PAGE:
In The Wild
Geladas (Theropithecus gelada) are often referred to as gelada baboons however, these monkeys actually belong to a separate genus and are not true baboons. They are the last surviving species of grass-grazing primates. They have short, powerful fingers to help them dig down for the juicy, nutritious roots.
Geladas are “shuffle-feeders” who rarely stand up when grazing, instead preferring to continuously pluck grass blades whilst shuffling from place to place on their bottoms!
Because of this, unlike other baboon females whose bottoms swell up to indicate to the males that they are ready to mate, Gelada females have distinctive, pink hourglass shaped skin patches on the chest that visibly change in appearance throughout their oestrus cycle. This allows males to tell if the females are ready to be mated, even when they are sitting down grazing! As well as deepening in colour, blister-like “vesicles” appear on the chest (and groin area) which can clearly be seen from a distance. All females of reproductive age in a group tend to have vesicles appearing simultaneously, unless they are pregnant. Gestation is usually around six months in length and although single infants are most common, twins have been seen on occasion.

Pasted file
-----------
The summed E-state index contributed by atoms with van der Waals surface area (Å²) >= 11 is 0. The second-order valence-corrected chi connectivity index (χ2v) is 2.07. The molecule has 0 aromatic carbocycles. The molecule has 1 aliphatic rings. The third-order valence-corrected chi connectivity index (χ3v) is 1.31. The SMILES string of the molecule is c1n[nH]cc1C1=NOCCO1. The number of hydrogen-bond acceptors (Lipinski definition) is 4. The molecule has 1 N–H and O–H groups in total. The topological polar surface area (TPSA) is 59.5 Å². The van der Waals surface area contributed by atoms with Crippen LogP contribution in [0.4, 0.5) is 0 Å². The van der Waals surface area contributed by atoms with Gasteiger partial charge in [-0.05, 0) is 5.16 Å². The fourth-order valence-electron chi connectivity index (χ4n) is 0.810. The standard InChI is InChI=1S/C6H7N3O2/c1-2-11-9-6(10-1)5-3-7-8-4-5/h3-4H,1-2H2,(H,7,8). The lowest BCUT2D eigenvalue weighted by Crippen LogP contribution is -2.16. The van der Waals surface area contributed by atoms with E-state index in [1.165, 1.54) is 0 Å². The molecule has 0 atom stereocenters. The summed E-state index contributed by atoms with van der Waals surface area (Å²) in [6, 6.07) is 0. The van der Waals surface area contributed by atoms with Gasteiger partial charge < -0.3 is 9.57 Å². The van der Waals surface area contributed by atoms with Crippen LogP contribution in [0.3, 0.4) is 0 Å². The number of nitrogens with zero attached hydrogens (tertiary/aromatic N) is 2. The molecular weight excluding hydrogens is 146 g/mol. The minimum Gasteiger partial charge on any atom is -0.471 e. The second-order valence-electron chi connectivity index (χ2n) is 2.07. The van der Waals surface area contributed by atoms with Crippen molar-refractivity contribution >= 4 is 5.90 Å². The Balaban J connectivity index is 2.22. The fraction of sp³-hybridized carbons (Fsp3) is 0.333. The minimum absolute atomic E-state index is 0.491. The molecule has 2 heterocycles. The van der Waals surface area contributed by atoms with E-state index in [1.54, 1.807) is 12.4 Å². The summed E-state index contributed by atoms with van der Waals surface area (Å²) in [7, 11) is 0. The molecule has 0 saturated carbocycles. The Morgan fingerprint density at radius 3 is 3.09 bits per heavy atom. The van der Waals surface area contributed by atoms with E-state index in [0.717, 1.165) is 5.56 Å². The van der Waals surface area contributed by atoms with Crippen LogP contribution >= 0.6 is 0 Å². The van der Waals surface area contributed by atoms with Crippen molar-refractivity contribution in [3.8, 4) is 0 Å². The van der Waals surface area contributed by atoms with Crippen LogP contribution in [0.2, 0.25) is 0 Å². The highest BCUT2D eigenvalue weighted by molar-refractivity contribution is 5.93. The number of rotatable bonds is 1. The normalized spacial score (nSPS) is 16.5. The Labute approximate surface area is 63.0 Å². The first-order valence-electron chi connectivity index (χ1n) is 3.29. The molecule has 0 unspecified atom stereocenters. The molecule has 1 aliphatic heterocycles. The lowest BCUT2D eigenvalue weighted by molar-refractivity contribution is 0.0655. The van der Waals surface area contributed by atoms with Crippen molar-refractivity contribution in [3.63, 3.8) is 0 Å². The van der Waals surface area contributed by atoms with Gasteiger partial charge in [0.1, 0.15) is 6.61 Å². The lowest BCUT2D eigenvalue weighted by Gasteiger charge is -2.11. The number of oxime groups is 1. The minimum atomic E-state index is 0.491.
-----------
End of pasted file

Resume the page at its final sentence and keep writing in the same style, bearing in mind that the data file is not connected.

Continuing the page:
Geladas use a complex mix of facial expression and vocalisations to communicate with others in the group. These can be very subtle or extremely obvious! Look out for them “mouth chattering” as a greeting to one another or flashing their pale eye-lids as a sign of annoyance.
They are normally found in the Ethiopian highlands, at altitudes of between 2,000 and 5,000 meters.
Gelada numbers are declining due to their highly specialised ecology. The human population in Ethiopia is growing and therefore the resulting, expanding farmlands are putting the species at risk. Also as a result of this geladas have been shot by farmers when they believe they have raided their crops.